The Company is in Crisis Mode, So Avoid Pier 1 Stock

PIR stock will keep falling, because the fundamentals are only getting weaker

Struggling home furnishings retailer Pier 1 (NYSE:PIR) is in crisis mode right now. Sales are in free fall, margins are eroding and losses are widening. Cash balance is dwindling, liquidity risks are escalating and management is planning to close nearly half of the company’s locations.

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In a nutshell, nothing is going right for PIR stock at the moment, and the price reflects this reality. On a split-adjusted basis, Pier 1’s stock price was $350 five years ago. Today, PIR stock trades hands at $3.50.

At this point in time, I don’t see any reason to try and catch this falling knife. The secular trends remain adverse. There is no clear pathway towards sales or margin stabilization. Cutting the store base in half only adds more uncertainty into the mix. Profits are elusive and the balance sheet looks like a ticking time bomb.

There’s just too many negatives here to warrant playing contrarian.

Instead, the smart move here is to remain on the sidelines. With Pier 1 in crisis mode, PIR stock is simply too risky to touch.

Pier 1 is in Crisis Mode

The bleak reality is that Pier 1, once one of America’s most beloved physical furniture stores, is in crisis mode on the brink of extinction.

There are two big trends behind this fall from grace for Pier 1. First, you have the e-commerce wave. Online shopping has birthed e-furniture platforms like Wayfair (NYSE:W). As these platforms have gained scale, they have expanded their reach and inventory, improved their logistics, and become more competitive in the furniture retail game. More and more consumers are flocking to these online platforms. Less and less consumers are shopping in-store. This has naturally created a multi-year traffic headwind for PIR stock.

Second, you have the all-in-one retail wave. The biggest retailers in the game, like Walmart (NYSE:WMT) and Target (NYSE:TGT), have increasingly become retail one-stop-shops over the past few years. A byproduct of this movement? Walmart and Target are selling more furniture pieces now. Often, they are selling those pieces at discount prices, too. This has naturally created multi-year traffic and margin headwinds for Pier 1.

That’s the bad news. The worse news is that neither of these trends are going to reverse course anytime soon. Consumers will continue to migrate online as delivery logistics improve, and big box retailers will continue to build out their furniture businesses as they continue to gain share in the market.

Yet the worst news of all is that Pier 1 doesn’t have enough resources to combat these adverse trends. There’s only $11.1 million in cash on the balance sheet, and the business isn’t producing any cash. Any cash it does produce (from asset sales and store closures) will have to go to paying down debt (there’s over $250 million in long-term debt on the balance sheet).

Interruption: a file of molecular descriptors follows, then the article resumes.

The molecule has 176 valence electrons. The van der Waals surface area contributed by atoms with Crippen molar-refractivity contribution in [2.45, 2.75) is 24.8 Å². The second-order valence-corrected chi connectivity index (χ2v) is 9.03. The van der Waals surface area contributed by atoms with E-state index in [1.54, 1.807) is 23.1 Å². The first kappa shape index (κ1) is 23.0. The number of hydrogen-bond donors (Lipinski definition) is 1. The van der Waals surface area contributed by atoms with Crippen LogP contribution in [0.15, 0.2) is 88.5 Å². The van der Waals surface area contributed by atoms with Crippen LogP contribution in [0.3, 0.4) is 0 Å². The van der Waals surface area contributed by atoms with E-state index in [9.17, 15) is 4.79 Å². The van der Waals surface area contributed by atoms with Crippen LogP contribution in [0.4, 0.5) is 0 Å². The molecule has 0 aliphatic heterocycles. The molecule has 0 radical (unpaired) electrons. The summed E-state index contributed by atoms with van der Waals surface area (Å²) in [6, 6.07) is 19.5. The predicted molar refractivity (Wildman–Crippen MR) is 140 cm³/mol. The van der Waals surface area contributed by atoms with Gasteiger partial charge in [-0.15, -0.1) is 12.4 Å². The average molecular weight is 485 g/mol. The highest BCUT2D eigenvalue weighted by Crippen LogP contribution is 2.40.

Consequently, a recovery for PIR stock looks unlikely.

Pier 1 Stock is a Falling Knife

Without a recovery in the core operating business, Pier 1 stock won’t ever stage a sustainable rebound.

Over the next several years, PIR will likely move forward with its 450 store closures. That will cut the company’s store base in half. By my numbers, assuming Pier 1 closes under-performing stores and that the remaining stores perform at higher average unit volumes, then sales could stabilize around $900 million within the next few years.

Gross margins are at 25%, and rapidly dropping. Once upon a time, they were up above 35%. It’s tough to see PIR stock getting back to that point, given the furniture market’s competitive landscape. But, store rationalization could drive a gross margin rebound to the low 30% range, implying about $300 million in gross profits one day.

Store rationalization will drive operating expenses down, too. But even if operational expenses drop by half, you’re still talking about almost $300 million. Gross profits of about $300 million less operating expenses of about $300 million equals zero dollars in net profits.

In other words, even if a lot goes right for Pier 1 over the next few years through store base rationalization, it’s still tough to see how this company nets a profit. In the absence of a profitable turnaround, PIR stock looks like a lost cause.

Bottom Line on PIR Stock

Pier 1 looks doomed. Secular trends remain adverse and the company doesn’t have enough resources to combat them. And even if management’s store base rationalization plan goes well over the next few years, it’s still tough to see how the company nets a profit in the intensely competitive furniture retail market.

Consequently, a rebound in PIR stock looks unlikely.

As of this writing, Luke Lango did not hold a position in any of the aforementioned securities.


Article printed from InvestorPlace Media, https://investorplace.com/2020/01/the-company-is-in-crisis-mode-so-avoid-pir-stock/.

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